You're going to add a lot of extra work for Google with your new tagline!
     
  5. JMX

    JMX Vorsprung durch Technik

    Sep 4, 2000
    Cologne, Germany
  6. I visited a few of the monuments in Belgium with my school a couple of yeras ago.

    The images are still in my head today.


    It was shocking, and horrific, seeing rows upon rows upon rows of grave stones, in the middle of what is now pleasant countryside. Or walking up to one of the largest monuments in Belgium (I forget the name right now:( )....... man. I don't think I want to go back. It was just something else. A sense of awe, I suppose.
     
  7. HeavyDuty

    HeavyDuty Supporting Curmudgeon Staff Member Gold Supporting Member

    Jun 26, 2000
    Suburban Chicago, IL
    Of course. I am the GoogleMaster®.
     
  8. john turner

    john turner You don't want to do that. Trust me. Staff Member Administrator

    Mar 14, 2000
    atlanta ga
    they died so that you could make those kinds of choices for yourself, instead of having them made for you.

    if that's not enough of a reason, how about this...

    http://news.bbc.co.uk/1/hi/world/europe/2138406.stm

    by your own logic, perhaps you would say that that doesn't matter either, since many of them would be dead by now.
     
  9. Jazz Ad

    Jazz Ad Mi la ré sol Gold Supporting Member Supporting Member

    I'm more talking about WW 1 here JT.
    It was all about resetting frontiers, nothing else.

    WW 2 with Hitler and his hordes obviously had a good reason to be fought.
     
  10. BertBert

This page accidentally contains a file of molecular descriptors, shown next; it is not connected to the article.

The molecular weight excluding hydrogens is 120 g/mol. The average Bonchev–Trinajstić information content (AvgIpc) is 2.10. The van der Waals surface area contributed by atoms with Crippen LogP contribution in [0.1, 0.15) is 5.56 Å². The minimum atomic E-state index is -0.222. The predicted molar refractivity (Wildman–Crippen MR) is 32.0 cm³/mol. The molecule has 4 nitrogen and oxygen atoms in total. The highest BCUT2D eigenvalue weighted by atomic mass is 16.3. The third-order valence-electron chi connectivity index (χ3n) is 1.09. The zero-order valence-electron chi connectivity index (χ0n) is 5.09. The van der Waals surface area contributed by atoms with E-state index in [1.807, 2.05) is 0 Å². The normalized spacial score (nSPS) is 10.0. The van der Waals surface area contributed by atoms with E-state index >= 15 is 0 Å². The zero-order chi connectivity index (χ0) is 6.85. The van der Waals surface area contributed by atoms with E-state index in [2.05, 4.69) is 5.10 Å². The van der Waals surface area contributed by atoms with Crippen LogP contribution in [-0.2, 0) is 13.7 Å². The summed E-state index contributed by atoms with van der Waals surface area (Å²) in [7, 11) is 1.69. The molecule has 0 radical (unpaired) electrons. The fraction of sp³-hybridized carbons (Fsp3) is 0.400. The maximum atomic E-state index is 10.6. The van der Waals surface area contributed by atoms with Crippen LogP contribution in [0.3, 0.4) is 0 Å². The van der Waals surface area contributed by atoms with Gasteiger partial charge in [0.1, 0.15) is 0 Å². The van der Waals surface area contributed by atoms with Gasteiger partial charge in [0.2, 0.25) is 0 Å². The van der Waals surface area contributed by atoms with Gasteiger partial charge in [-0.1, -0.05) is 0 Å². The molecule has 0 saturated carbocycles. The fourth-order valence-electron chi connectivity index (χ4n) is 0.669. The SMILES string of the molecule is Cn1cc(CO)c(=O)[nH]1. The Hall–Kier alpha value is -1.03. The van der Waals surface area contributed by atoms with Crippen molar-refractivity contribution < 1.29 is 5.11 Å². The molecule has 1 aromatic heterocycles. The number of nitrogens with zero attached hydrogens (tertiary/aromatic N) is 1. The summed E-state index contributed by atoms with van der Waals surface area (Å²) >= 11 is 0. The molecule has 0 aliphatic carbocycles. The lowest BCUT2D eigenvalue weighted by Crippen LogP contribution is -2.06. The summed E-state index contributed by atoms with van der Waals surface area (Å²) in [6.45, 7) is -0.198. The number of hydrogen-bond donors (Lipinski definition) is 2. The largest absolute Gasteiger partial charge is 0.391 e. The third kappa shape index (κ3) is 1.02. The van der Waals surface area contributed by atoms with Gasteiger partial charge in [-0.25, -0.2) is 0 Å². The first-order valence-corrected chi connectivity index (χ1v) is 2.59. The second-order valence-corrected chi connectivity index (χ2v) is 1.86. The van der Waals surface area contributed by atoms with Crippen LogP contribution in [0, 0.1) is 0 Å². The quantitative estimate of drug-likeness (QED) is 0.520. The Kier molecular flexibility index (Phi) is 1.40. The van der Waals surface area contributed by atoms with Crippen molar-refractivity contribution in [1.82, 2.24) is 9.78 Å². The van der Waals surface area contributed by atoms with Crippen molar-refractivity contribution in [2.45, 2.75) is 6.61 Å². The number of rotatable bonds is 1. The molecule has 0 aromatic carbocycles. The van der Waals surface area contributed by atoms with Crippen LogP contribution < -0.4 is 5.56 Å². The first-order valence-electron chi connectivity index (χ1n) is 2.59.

BertBert

    Nov 9, 2002
    Indianapolis
    I read John Keegan's book The First World War (a one-volume history of the war) last year and it has left a lasting impression on me. We never hear about WWI, and yet it set the stage for Hitler and all of WWII. It was a staggeringly brutal and bloody war that put an end to the then-widespread notion that humanity was outgrowing its evil tendencies, killed off an enormous proportion of the male population of Europe, and literally changed the landscape of Europe to this day.

    At the risk of getting canned as a political thread, I just wanted to share two thoughts about WWI and the buildup to war on Iraq:

    1) People say that the impending war on Iraq is senseless. No... WWI was senseless. It was about resetting boundaries, but really it wasn't about anything. There was no point to it. At least in the case of Iraq we can point to UN resolutions and the behavior of Iraq's ruler. But WWI got started when the old-fashioned glorious notion of going off to war met machine guns and mustard gas.